The simple answer to the question may be that if the 2-year backtest results are not used to determine the current rank, then the ranking will be a roll of the dice.

But then if the backtest results are used, one runs into the "over-fitting" problem:

In the end, Quantopian should now have some data indicating whether the contest, as constructed, is useful. Last I heard, they'd funded 17 algorithms (with their own seed money) and are working to scale up to take on external capital. That's a decent sample. So did any of those algos come from contest entries? How did they rank? What was the relationship between the backtest and the live trading results? How are things faring with real money? Personally, I'd be more interested in ranking my algos against the current Q fund algos, than the contest entries.

I think if Quantopian knew how to align the contest rules with the Q fund, they'd have done it by now. In fact, they tried, and it didn't work out so well. It used to be that the winner got $100K in seed money. They've switched to a less transparent, but presumably better process for seeding fund algos. As the contest stands now, it is kind of a parallel promotional/motivational effort, with an unknown relationship to the actual Q fund algo selection process.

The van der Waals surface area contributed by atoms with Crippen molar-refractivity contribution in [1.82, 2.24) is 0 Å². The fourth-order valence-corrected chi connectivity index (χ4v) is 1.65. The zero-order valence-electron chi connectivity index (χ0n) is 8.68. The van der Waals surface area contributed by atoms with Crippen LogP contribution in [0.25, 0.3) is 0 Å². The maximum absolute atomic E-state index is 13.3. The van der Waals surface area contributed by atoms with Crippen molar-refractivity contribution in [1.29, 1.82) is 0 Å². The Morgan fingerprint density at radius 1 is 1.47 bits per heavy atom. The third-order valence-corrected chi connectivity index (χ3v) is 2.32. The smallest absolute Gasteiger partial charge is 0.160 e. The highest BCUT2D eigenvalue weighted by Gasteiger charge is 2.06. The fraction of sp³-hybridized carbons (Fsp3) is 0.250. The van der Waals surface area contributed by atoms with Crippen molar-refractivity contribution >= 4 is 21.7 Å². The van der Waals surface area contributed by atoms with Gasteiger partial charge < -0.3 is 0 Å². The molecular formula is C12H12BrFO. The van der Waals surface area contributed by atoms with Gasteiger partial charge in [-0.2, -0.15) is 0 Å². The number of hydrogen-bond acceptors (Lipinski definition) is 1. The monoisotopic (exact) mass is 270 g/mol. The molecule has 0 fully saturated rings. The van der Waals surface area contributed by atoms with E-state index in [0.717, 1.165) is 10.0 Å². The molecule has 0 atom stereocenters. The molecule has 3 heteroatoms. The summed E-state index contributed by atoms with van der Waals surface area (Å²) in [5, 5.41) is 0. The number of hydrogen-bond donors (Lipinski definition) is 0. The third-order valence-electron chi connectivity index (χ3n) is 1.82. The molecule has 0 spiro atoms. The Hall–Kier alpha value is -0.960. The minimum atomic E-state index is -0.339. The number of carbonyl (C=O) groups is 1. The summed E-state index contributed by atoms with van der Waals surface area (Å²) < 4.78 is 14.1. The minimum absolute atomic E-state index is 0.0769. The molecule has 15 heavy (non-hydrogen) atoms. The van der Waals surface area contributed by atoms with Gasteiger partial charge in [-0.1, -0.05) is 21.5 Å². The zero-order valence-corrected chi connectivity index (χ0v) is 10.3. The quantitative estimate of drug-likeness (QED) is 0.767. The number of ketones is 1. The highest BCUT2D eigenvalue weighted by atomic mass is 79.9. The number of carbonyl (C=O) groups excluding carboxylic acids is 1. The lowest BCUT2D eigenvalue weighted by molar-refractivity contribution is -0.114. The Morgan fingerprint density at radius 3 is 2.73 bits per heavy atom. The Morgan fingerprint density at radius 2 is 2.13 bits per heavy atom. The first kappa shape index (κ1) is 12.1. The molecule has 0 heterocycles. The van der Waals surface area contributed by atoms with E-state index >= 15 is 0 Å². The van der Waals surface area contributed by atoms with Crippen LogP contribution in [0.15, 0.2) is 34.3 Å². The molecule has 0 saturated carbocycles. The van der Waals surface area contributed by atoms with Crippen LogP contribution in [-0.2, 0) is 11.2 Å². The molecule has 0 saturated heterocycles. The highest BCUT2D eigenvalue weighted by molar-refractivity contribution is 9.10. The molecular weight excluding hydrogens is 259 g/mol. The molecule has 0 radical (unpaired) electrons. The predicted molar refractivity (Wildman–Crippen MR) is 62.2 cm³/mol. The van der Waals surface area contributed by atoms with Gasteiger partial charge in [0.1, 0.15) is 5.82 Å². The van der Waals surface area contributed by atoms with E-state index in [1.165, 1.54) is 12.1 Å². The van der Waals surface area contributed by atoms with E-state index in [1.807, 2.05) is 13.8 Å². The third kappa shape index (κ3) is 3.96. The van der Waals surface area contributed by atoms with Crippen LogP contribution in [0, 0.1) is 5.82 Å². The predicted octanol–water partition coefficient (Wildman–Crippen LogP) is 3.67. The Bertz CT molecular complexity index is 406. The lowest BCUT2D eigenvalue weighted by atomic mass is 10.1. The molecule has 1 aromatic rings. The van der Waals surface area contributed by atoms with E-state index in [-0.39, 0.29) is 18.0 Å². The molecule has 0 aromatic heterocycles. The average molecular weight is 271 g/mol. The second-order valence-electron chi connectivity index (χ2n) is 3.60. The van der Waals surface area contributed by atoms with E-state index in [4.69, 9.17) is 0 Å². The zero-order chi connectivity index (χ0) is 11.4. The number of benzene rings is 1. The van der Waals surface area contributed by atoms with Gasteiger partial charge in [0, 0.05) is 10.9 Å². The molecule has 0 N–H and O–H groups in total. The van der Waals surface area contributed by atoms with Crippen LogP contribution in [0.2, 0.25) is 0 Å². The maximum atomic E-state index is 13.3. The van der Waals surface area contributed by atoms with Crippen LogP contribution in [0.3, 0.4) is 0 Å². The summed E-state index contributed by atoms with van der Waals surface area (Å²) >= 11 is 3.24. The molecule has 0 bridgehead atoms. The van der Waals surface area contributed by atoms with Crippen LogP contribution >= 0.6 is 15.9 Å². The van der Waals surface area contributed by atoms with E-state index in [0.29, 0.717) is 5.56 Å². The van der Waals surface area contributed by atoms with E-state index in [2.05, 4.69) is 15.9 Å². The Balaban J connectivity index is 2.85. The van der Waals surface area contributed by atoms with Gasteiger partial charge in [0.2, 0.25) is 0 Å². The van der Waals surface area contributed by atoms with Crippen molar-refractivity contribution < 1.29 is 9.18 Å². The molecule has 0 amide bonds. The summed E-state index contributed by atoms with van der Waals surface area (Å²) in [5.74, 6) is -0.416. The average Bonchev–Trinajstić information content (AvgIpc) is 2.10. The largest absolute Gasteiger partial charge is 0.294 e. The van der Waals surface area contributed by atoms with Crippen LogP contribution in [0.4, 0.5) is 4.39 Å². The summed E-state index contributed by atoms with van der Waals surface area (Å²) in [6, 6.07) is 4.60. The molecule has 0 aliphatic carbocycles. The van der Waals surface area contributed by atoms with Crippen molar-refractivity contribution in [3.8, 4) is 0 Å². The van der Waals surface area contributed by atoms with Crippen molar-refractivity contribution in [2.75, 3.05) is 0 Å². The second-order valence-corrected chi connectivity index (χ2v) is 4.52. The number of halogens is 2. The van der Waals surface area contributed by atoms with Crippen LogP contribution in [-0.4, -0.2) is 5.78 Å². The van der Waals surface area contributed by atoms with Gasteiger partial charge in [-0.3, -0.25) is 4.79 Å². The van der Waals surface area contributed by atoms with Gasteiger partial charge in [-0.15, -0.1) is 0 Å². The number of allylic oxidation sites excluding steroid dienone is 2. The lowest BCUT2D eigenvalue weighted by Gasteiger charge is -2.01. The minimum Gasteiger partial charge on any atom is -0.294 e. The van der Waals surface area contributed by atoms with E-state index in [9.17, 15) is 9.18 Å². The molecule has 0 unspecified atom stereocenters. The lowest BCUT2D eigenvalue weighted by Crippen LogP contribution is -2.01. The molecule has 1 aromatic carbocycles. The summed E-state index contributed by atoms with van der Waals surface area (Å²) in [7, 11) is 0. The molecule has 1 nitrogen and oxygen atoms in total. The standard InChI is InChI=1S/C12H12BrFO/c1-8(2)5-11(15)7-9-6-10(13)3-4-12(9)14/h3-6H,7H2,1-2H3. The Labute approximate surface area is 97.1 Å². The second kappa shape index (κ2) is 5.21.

As the contest stands now, it is kind of a parallel promotional/motivational effort, with an unknown relationship to the actual Q fund algo selection process.

I agree.

The contest leaderboard is not meaningful after only trading 9 days.

At this moment, the algorithm has the 2nd best paper trading score. But if you look at the backtest score, the algorithm is ranked 499th. I'm pretty sure you'll see the live performance slip over the length of the contest.

Also, please note that algorithms with leverage that exceeds 3X are disqualified.

I certainly agree that our ranking method is imperfect. I'm interested in revising the rules/judging sometime next year.


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Hi Dan -

Regarding your comment:

I certainly agree that our ranking method is imperfect. I'm interested in revising the rules/judging sometime next year.